Gail Jackson, RN, BSN, CIC, Newport Hospital’s infection prevention coordinator
I am sure that all of us know someone who has had Lyme disease. So often, people are unaware that they have been bitten by a tick and so they ignore the signs and symptoms that could help with early detection and treatment.
Living in the Northeast has its pros and cons - great sports teams, beautiful foliage, but also the risk for infection with tick-borne diseases. Lyme disease is the most prevalent tick-borne disease and according to the Centers for Disease Control and Prevention (CDC), 95 percent of all Lyme disease cases reported in 2012 were from just 13 states, most of those concentrated in the Northeast. In Rhode Island, 217 cases were reported in 2012.
Lyme disease is spread through the bite of an infected tick. Typical symptoms of early infection include fatigue, chills, fever, headache, muscle and joint aches, swollen lymph nodes and a characteristic skin rash called erythema migrans (a bulls-eye rash). This rash begins at the site of a tick bite and occurs in approximately 70 to 80 percent of infected people. Symptoms of Lyme disease can occur 3 to 30 days after a tick bite. If you experience these symptoms, call your health care provider. If left untreated, the infection can spread to joints, the heart and the nervous system; however, most cases of Lyme disease can be treated successfully with a few weeks of antibiotics.
The diagnosis of Lyme disease should take into account the following factors:
It’s the nymph, an immature tick less than 2 mm in size, which is most often responsible for bites in humans. Ticks also secrete small amounts of saliva with anesthetic properties so the person doesn’t feel the tick bite. If the tick is in a sheltered spot, it can go unnoticed. Ticks need to be attached to a person’s skin for 36 to 48 hours before they can transmit Lyme disease, so daily skin checks are needed to find and remove a tick before it has a chance to spread disease.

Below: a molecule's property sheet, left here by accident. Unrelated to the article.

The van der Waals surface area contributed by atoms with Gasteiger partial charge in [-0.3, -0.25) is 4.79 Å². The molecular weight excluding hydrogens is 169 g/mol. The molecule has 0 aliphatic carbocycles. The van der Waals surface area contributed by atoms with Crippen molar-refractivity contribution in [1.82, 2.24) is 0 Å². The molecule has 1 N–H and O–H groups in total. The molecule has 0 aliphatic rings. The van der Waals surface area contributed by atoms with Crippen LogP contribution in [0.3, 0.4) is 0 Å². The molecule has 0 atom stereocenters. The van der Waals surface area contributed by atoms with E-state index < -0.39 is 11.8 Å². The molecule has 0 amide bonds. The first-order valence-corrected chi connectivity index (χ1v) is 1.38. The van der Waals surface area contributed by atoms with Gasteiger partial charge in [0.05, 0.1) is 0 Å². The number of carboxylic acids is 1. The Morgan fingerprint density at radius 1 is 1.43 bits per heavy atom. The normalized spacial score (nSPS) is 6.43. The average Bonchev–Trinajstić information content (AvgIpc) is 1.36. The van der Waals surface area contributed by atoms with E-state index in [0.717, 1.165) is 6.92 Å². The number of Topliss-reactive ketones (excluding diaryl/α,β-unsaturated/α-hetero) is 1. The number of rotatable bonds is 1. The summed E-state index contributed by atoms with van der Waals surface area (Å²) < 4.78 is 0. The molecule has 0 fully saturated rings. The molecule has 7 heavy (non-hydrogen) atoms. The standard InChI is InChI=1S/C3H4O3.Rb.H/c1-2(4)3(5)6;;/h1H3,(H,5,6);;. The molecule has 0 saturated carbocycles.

If you do find a tick, remove it immediately with tweezers. Avoid crushing the tick’s body. Do not use petroleum jelly, nail polish or other products. Grasp the tick firmly and as closely to the skin as possible. With a steady motion, pull the tick’s body away from the skin. Do not be alarmed if the tick’s mouthparts remain in the skin. Cleanse the area with an antiseptic.
The best way to prevent the spread of tick-borne diseases is to keep a tick bite from happening. Here are some general prevention tips when spending time outside in the woods or near tall grasses:
photo courtesy of Greg Bass
The backyard is a common place to find ticks, but it’s easy to create a tick-free zone by using landscaping.
Be vigilant when it comes to the threat of tick-borne diseases. With the proper precautions and prevention techniques, you can protect yourself, your pets and your family from tick bites.
Originally published in the Newport Daily News